Daoist thought prior to Qin dynasty (pre-221 BC)

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Prior to the Qin dynasty, Daoism was a school of thought and not a religion. ''Laozi'' and ''Zhuangzi'' were originally philosophical works and not religious scriptures: that they later came to be counted among the doctrinal foundations of religious Daoism ( 道教 Daojiao) is the result of a historical process by which the emerging Daoist religion actively made use of the early Daoist philosophical works. Early Daoist philosophy ( 道家 Daojia) provides a wide choice of concepts suited to becoming the foundation of Daoist religious teachings. For example, Daoist philosophy attaches special importance to Nurturing Life ( 養生 Yangsheng) as well as to longevity. For instance, the Laozi states: "the spirit that is cultivated does not die", and "Dao is immortality and omniscience". According to the Zhuangzi, if one does not exhaust one's body or trouble one's spirit, one can attain immortality, leave this world of dust, ascend to the concourse of Immortals ( 神仙 Shenxian ), and ride on clouds to the Realm of Divinity. These ideas later became the conceptual basis of the Immortalist ideology of later religious Daoism. The concept of 'Dao' in pre-Qin Daoist philosophy has mysterious connotations; religious Daoism later further mystified the concept to the point of deifying and personifying it, turning Dao into a Creator possessing willpower and feeling. This led to Daoist philosophy entering the realm of religious theology.

Some scholars consider that the philosophy of Laozi and Zhuangzi share a common origin with primitive religion, and that philosophical and religious Daoism stem from a common archaic religious source. Consequently, there is an intimate relationship between the two, and religious Daoism is the continuation of philosophical Daoism. This relationship represents the juncture between pre-Qin Daoist philosophy and later religious Daoism.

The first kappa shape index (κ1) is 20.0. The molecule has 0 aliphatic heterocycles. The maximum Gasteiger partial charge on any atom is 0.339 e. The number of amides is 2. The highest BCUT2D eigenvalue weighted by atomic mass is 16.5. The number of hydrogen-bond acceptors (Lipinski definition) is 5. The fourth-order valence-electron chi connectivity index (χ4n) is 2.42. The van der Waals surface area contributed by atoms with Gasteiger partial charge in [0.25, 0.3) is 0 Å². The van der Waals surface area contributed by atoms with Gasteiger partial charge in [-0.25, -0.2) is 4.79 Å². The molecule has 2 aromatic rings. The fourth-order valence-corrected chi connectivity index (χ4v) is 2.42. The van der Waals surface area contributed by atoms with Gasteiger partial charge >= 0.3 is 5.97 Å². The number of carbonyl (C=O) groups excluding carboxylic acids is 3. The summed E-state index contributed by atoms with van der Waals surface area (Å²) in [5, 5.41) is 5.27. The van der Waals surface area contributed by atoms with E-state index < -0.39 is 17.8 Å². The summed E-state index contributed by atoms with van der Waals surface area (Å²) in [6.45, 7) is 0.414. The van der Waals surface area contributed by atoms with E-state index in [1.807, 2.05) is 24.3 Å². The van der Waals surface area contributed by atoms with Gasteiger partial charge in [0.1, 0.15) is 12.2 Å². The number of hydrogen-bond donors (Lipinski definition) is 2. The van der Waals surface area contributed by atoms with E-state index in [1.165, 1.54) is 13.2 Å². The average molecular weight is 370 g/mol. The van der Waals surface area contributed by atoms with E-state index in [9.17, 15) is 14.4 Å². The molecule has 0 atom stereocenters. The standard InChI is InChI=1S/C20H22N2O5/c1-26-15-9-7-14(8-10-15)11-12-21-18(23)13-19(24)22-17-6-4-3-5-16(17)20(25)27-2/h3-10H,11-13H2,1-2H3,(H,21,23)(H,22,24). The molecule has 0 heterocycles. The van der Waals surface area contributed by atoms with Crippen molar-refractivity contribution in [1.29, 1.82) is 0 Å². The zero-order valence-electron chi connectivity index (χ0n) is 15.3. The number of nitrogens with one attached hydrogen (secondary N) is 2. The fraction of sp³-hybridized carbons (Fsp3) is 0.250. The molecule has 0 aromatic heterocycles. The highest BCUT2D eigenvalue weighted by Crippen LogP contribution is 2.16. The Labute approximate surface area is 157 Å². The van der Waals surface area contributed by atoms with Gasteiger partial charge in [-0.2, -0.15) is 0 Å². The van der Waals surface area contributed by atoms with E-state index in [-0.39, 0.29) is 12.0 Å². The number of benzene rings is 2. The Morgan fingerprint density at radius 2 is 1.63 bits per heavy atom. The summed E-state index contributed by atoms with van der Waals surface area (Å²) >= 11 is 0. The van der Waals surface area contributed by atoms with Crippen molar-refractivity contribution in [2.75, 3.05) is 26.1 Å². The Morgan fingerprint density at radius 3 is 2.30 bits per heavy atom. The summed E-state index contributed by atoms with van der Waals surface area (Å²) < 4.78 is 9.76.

The history of Daoist philosophy can been seen as developing in three stages: Pre-Qin Lao-Zhuang philosophical Daoism (exemplified by the Laozi and Zhuangzi, prior to 221 BC), Qin and Han dynasty Huang-Lao philosophical Daoism (221 BC - 220 AD), and the mystical Daoism of the Wei and Jin dynasties (220 - 420 AD). Pre-Qin Daoist philosophy is the conceptual foundation of the teachings of later religious Daoism; Huang-Lao Daoist philosophy represents a crucial stage in its evolutionary development. In modern times, the historian Meng Wentong pointed out in his Discussion of Daoist History that following the Wei and Jin dynasties (220 - 420 AD), the Laozi and Zhuangzi became accepted as scripture by all disciples of Daoist religion, and were regarded as the essence of Daoist religious philosophy. It is impossible to speak of Daoism while ignoring the Laozi and Zhuangzi. Pre-Qin Daoist philosophical thought is the primary source of later Daoist religious thought.